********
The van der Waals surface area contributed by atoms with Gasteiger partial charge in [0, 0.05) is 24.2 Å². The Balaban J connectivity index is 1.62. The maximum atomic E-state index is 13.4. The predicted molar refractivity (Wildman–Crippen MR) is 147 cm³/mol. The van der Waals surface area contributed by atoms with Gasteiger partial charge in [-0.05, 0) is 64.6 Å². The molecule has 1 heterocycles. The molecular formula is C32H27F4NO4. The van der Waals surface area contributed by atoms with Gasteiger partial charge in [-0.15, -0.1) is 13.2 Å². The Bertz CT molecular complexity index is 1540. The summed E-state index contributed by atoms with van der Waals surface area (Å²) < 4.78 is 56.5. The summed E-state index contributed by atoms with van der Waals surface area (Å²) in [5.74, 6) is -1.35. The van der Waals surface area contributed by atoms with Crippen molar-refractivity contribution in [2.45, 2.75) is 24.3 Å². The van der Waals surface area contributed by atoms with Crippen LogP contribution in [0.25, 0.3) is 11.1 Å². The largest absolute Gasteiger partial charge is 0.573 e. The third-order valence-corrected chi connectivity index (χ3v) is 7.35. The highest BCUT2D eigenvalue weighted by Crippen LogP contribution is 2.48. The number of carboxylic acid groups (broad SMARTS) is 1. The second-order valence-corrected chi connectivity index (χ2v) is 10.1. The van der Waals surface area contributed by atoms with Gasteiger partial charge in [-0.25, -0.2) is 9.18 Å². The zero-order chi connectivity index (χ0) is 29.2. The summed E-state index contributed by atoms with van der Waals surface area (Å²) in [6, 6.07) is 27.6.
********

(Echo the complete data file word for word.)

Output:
The van der Waals surface area contributed by atoms with Gasteiger partial charge in [0, 0.05) is 24.2 Å². The Balaban J connectivity index is 1.62. The maximum atomic E-state index is 13.4. The predicted molar refractivity (Wildman–Crippen MR) is 147 cm³/mol. The van der Waals surface area contributed by atoms with Gasteiger partial charge in [-0.05, 0) is 64.6 Å². The molecule has 1 heterocycles. The molecular formula is C32H27F4NO4. The van der Waals surface area contributed by atoms with Gasteiger partial charge in [-0.15, -0.1) is 13.2 Å². The Bertz CT molecular complexity index is 1540. The summed E-state index contributed by atoms with van der Waals surface area (Å²) < 4.78 is 56.5. The summed E-state index contributed by atoms with van der Waals surface area (Å²) in [5.74, 6) is -1.35. The van der Waals surface area contributed by atoms with Crippen molar-refractivity contribution in [2.45, 2.75) is 24.3 Å². The van der Waals surface area contributed by atoms with Crippen LogP contribution in [0.25, 0.3) is 11.1 Å². The largest absolute Gasteiger partial charge is 0.573 e. The third-order valence-corrected chi connectivity index (χ3v) is 7.35. The highest BCUT2D eigenvalue weighted by Crippen LogP contribution is 2.48. The number of carboxylic acid groups (broad SMARTS) is 1. The second-order valence-corrected chi connectivity index (χ2v) is 10.1. The van der Waals surface area contributed by atoms with Gasteiger partial charge in [-0.25, -0.2) is 9.18 Å². The zero-order chi connectivity index (χ0) is 29.2. The summed E-state index contributed by atoms with van der Waals surface area (Å²) in [6, 6.07) is 27.6.